Arizona State Legislature
56th Arizona Legislature
Coat of arms or logo
House of Representatives
FoundedFebruary 14, 1912 (1912-02-14)
Preceded byArizona Territorial Legislature
New session started
January 9, 2023
Warren Petersen (R)
since January 9, 2023
TJ Shope (R)
since November 8, 2022
Ben Toma (R)
since January 9, 2023
Travis Grantham (R)
since January 11, 2021
  • 90
  • 30 Senators
  • 60 Representatives
Senate political groups
  •   Republican (16)
  •   Democratic (14)
House political groups
Last Senate election
November 8, 2022
Last House election
November 8, 2022
Next Senate election
November 5, 2024
Next House election
November 5, 2024
RedistrictingArizona Independent Redistricting Commission
Meeting place
Arizona State Capitol
1700 W. Washington St.
Phoenix, Arizona • 85007

33°26′53″N 112°5′47″W / 33.44806°N 112.09639°W / 33.44806; -112.09639

The Arizona State Capitol grounds in Phoenix

The Arizona State Legislature is the state legislature of the U.S. state of Arizona. It is a bicameral legislature that consists of a lower house, the House of Representatives, and an upper house, the Senate. Composed of 90 legislators, the state legislature meets in the Capitol Complex in the state capital of Phoenix. Created by the Arizona Constitution upon statehood in 1912, the Arizona State Legislature met biennially until 1950. Today, they meet annually.

Arizona's electoral districts are different from those in most U.S. states. The state is divided into 30 legislative districts, each of which elects one senator and two representatives. Legislators are term limited to eight consecutive years in office, but can run again after two years or run for a seat in the other house.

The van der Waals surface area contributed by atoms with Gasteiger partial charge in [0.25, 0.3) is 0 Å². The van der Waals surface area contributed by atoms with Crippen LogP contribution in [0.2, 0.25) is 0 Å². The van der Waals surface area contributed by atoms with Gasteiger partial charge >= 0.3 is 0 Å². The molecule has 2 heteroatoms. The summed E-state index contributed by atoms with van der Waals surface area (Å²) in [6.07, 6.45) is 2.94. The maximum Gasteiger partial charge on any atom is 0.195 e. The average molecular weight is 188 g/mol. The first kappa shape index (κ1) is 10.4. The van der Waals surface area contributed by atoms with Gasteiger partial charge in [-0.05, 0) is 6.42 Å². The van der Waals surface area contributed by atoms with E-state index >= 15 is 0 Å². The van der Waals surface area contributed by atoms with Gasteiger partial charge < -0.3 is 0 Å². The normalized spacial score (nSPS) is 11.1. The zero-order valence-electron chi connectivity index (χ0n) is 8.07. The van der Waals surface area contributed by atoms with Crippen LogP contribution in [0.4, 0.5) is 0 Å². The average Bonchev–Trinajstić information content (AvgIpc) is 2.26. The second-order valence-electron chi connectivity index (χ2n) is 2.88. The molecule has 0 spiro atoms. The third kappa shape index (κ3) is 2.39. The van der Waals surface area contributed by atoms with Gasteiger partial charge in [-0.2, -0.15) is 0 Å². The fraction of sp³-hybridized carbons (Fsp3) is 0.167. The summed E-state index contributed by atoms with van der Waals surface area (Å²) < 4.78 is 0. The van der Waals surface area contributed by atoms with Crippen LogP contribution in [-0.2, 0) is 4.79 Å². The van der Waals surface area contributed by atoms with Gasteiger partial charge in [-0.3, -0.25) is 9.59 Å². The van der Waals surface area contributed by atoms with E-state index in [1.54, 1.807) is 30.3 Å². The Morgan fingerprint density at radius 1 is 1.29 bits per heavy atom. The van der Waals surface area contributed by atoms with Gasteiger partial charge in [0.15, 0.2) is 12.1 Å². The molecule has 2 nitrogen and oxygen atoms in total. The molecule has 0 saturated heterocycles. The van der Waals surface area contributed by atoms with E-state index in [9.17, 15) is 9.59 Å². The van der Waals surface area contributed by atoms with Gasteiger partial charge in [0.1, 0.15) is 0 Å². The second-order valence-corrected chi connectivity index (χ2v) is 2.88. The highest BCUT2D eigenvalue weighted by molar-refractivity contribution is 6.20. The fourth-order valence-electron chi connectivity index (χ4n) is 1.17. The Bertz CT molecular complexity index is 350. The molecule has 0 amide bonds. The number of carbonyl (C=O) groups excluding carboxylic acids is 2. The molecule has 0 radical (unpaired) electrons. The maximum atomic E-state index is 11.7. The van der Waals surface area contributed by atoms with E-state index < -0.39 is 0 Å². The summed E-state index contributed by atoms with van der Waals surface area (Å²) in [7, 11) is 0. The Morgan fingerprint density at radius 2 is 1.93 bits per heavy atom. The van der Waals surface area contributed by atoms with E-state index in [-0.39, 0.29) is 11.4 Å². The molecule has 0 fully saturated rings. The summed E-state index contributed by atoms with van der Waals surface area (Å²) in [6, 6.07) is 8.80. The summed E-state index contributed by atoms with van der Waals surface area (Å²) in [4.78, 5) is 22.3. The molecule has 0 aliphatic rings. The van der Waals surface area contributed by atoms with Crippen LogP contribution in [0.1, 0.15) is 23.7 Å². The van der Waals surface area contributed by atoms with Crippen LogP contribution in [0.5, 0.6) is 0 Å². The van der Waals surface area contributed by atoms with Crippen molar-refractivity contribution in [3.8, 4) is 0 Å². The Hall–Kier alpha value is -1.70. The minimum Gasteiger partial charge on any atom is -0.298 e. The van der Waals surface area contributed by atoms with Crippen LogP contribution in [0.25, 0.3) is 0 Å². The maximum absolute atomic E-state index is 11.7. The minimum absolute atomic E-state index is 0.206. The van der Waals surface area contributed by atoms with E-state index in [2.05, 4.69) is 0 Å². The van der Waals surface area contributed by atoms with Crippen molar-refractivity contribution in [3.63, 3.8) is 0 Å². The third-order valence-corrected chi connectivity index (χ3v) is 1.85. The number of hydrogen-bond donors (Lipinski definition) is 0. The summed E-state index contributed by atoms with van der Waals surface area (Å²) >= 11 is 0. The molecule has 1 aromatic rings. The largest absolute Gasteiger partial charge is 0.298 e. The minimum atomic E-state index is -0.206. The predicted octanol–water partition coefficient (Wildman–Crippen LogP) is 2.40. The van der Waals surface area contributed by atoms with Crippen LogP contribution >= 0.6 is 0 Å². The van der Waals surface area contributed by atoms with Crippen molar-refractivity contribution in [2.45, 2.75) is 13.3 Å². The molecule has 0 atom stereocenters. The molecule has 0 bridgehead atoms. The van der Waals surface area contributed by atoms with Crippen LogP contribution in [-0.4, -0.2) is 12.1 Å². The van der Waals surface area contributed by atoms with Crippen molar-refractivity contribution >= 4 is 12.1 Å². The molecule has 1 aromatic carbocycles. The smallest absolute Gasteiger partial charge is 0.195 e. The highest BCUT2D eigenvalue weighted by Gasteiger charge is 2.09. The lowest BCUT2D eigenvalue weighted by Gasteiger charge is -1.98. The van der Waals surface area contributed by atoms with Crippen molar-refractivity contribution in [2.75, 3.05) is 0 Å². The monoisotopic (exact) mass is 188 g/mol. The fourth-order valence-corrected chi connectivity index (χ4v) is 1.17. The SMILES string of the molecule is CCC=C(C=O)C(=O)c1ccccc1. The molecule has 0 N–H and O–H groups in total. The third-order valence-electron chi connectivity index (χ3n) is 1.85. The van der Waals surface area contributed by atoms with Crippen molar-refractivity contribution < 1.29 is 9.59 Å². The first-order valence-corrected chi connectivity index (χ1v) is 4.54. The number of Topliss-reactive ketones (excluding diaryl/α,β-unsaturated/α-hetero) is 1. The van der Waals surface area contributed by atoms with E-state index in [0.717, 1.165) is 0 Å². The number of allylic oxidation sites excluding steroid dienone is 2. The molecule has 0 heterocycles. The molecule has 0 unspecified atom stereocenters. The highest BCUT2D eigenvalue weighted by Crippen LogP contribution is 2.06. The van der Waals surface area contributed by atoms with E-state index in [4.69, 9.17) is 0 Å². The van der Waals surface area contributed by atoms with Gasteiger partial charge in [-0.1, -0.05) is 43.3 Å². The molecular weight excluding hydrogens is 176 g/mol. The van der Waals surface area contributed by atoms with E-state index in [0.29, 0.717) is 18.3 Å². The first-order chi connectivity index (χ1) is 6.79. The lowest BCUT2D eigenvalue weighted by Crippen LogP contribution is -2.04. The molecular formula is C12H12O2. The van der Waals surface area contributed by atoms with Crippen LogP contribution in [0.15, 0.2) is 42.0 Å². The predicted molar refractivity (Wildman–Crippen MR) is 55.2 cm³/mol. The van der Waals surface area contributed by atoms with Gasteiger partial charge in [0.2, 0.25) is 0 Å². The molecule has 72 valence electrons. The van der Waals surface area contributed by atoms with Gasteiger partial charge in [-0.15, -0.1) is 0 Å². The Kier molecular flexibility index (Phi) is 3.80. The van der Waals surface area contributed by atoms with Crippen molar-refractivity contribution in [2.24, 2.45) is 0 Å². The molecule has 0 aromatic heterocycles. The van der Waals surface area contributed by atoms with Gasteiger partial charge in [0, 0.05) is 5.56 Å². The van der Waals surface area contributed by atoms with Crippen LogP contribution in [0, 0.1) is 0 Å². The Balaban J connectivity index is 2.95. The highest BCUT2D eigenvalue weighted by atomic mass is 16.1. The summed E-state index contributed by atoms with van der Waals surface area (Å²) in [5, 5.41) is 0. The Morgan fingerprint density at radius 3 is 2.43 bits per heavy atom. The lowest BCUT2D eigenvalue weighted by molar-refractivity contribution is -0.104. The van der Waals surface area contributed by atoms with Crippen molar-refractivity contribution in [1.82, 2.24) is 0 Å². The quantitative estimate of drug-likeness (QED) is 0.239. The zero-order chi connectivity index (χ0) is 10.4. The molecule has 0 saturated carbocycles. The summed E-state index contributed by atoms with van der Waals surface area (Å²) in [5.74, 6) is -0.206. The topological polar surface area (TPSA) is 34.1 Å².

Congress formed the New Mexico Territory in 1850 consisting of the land that is now Arizona north of the Gila River, along with what is now New Mexico, parts of Colorado and Nevada.[1] In 1853, the territory expanded under the Gadsden Purchase agreement by nearly 30,000 square miles of land south of the Gila River in Arizona, forming the state’s boundary with Mexico.[1] In 1863, President Abraham Lincoln signed the Arizona Organic Act creating the Territory of Arizona. In 1864, the First Territorial Legislature convened in Prescott, the territory’s first capital.[1] The capital moved from Prescott to Tucson and back to Prescott before being permanently established in Phoenix in 1889.[1]

Early years of statehood

On June 20, 1910, President William Howard Taft signed the Enabling Act, allowing the Arizona Territory to hold a constitutional convention. Elected Arizona delegates convened in Phoenix at the territorial capitol on October 10, 1910, to draft the Arizona Constitution.[1] Although constitutional provisions for prohibition and women’s suffrage were rejected, voters added both within three years of statehood.[1] The new constitution was ratified by voters on February 9, 1911, and Arizona statehood took place on February 14, 1912, after eliminating a provision to recall judges that caused an initial veto by President Taft. A few months later, illustrating Arizona's independent streak, voters reinstated the provision permitting the recall of judges.[1]

Arizona's First Legislature had 19 state senators and 35 state representatives and convened March 18, 1912.[1] The Legislature met on a biennial basis until 1950, when a constitutional amendment provided for annual sessions.[1]

Legislative process

The Arizona Legislature is responsible for making laws in the state of Arizona. The first step in the legislative process is bill drafting. First, legislators must submit a bill request to the legislative council staff.[2] Additionally, a legislator-elect may submit a bill request or private citizens can obtain authorization from a legislator to use the legislator's name before giving instructions to the legislative council staff.[2] The legislative council staff delivers a bill draft to the sponsor or requester and if directed, will prepare the bill for introduction.[2]